The question presented here is not a new one: does the breach of a contract licensing or assigning a copyright give rise to a federal cause of action under the Copyright Act? Courts usually begin the analysis of such a question with the following quotation from Judge Friendly's opinion in T.B. Harms, supra:
An action "arises under" the Copyright Act if and only if the complaint is for a remedy expressly granted by the Act, e.g., a suit for infringement ... or asserts a claim requiring construction of the Act, ... or, at the very least and perhaps more doubtfully, presents a case where a distinctive policy of the Act requires that federal principles control the disposition of the claim. The general interest that copyrights, like all other forms of property, should be enjoyed by their true owner is not enough to meet this last test.
T.B. Harms Co., 339 F.2d at 828 (citations omitted).
*71 Courts in this District have disagreed about how to apply Judge Friendly's test: some emphasize that the manner in which plaintiff frames the complaint is paramount, see, e.g., Foxrun Workshop, Ltd. v. Klone Manufacturing, Inc., 686 F. Supp. 86, 90 (S.D.N.Y.1988), while others look behind the allegations to assess whether the complaint is premised on breach of contract claims rather than copyright claims, see, e.g., Berger v. Simon & Schuster, 631 F. Supp. at 917; see also Schoenberg v. Shapolsky Publishers, Inc., 971 F.2d 926, 931-33 (2d Cir.1992) (citing and comparing various district court decisions).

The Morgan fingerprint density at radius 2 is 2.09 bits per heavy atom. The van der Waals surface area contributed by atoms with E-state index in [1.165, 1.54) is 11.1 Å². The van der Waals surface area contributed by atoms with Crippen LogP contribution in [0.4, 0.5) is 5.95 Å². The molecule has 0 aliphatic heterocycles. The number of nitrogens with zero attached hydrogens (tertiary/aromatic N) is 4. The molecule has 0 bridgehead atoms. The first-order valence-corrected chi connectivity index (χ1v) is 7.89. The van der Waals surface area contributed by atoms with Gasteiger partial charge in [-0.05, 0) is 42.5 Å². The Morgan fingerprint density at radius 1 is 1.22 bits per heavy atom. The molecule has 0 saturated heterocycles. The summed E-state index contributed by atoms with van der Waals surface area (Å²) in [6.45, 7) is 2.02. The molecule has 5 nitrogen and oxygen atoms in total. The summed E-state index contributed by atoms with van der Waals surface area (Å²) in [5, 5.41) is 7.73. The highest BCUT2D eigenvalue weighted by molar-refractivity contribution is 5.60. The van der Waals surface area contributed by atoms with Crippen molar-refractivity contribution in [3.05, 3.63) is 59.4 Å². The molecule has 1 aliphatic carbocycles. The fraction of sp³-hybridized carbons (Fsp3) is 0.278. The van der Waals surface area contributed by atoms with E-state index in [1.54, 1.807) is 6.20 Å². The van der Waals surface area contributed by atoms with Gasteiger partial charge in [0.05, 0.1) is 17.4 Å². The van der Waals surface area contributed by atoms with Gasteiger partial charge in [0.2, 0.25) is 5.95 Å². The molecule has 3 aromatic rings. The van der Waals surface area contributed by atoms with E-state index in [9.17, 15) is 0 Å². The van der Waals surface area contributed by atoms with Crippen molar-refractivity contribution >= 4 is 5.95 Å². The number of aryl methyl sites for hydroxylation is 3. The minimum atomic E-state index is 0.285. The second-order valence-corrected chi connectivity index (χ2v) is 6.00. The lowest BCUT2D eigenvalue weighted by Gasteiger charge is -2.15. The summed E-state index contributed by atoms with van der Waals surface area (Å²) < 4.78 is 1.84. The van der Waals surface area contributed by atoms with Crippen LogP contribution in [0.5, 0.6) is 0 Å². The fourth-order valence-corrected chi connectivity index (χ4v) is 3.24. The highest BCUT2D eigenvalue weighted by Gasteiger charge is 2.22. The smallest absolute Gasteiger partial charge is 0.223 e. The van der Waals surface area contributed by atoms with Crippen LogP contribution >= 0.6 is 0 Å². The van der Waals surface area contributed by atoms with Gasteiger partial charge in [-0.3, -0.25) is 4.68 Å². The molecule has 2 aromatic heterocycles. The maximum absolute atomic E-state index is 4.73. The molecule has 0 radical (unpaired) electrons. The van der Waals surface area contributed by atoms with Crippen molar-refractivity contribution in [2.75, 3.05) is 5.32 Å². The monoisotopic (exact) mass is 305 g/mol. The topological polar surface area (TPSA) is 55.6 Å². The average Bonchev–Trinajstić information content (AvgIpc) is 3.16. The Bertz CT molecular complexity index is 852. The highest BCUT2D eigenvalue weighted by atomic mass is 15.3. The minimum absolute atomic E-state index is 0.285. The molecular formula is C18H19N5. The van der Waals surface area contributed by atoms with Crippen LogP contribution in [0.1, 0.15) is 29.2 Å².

In Schoenberg v. Shapolsky Publishers, Inc., 971 F.2d at 932, the Second Circuit recognized that the above jurisdictional questions are "murky" and sought clarity by requiring the district courts to undertake the following three-part analysis to determine whether a complaint states a cause of action under the Copyright Act:
First, the court must ascertain whether the plaintiff's infringement claim is only "incidental" to the plaintiff's claim seeking a determination of ownership or contractual rights under the copyright. If the court finds that the infringement claim is only "incidental," there is no subject matter jurisdiction.
Second, if the court finds that the infringement claim is not "incidental," the court must determine whether the complaint alleges a breach of condition to, or a covenant of, the contract licensing or assigning the copyright. If a breach of condition is alleged, there is subject matter jurisdiction; if a breach of covenant is alleged, there may not be.